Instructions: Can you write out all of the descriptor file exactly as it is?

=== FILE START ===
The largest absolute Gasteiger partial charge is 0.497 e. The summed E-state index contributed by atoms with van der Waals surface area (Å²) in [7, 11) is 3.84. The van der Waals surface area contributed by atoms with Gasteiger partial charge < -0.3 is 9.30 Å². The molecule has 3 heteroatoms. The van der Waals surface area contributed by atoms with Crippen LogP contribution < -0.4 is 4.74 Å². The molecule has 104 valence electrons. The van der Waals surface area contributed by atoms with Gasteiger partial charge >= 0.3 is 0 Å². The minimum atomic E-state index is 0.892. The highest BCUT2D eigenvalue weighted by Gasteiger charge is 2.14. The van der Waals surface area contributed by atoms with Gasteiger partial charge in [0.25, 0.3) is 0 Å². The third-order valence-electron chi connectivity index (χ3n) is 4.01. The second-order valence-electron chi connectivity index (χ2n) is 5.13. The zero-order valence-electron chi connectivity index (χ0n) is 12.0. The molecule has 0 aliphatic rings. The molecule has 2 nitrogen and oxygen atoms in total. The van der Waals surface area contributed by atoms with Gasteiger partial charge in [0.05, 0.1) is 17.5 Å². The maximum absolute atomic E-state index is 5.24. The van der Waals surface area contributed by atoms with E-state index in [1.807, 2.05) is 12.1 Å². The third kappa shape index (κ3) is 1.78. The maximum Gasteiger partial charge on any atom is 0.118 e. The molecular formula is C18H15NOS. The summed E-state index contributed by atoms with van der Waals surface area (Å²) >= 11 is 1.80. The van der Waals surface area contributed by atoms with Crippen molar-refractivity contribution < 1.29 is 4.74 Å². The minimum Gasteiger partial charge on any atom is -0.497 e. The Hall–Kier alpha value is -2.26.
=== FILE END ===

The largest absolute Gasteiger partial charge is 0.497 e. The summed E-state index contributed by atoms with van der Waals surface area (Å²) in [7, 11) is 3.84. The van der Waals surface area contributed by atoms with Gasteiger partial charge < -0.3 is 9.30 Å². The molecule has 3 heteroatoms. The van der Waals surface area contributed by atoms with Crippen LogP contribution < -0.4 is 4.74 Å². The molecule has 104 valence electrons. The van der Waals surface area contributed by atoms with Gasteiger partial charge >= 0.3 is 0 Å². The minimum atomic E-state index is 0.892. The highest BCUT2D eigenvalue weighted by Gasteiger charge is 2.14. The van der Waals surface area contributed by atoms with Gasteiger partial charge in [0.25, 0.3) is 0 Å². The third-order valence-electron chi connectivity index (χ3n) is 4.01. The second-order valence-electron chi connectivity index (χ2n) is 5.13. The zero-order valence-electron chi connectivity index (χ0n) is 12.0. The molecule has 0 aliphatic rings. The molecule has 2 nitrogen and oxygen atoms in total. The van der Waals surface area contributed by atoms with Gasteiger partial charge in [0.05, 0.1) is 17.5 Å². The maximum absolute atomic E-state index is 5.24. The van der Waals surface area contributed by atoms with E-state index in [1.807, 2.05) is 12.1 Å². The third kappa shape index (κ3) is 1.78. The maximum Gasteiger partial charge on any atom is 0.118 e. The molecular formula is C18H15NOS. The summed E-state index contributed by atoms with van der Waals surface area (Å²) >= 11 is 1.80. The van der Waals surface area contributed by atoms with Crippen molar-refractivity contribution < 1.29 is 4.74 Å². The minimum Gasteiger partial charge on any atom is -0.497 e. The Hall–Kier alpha value is -2.26.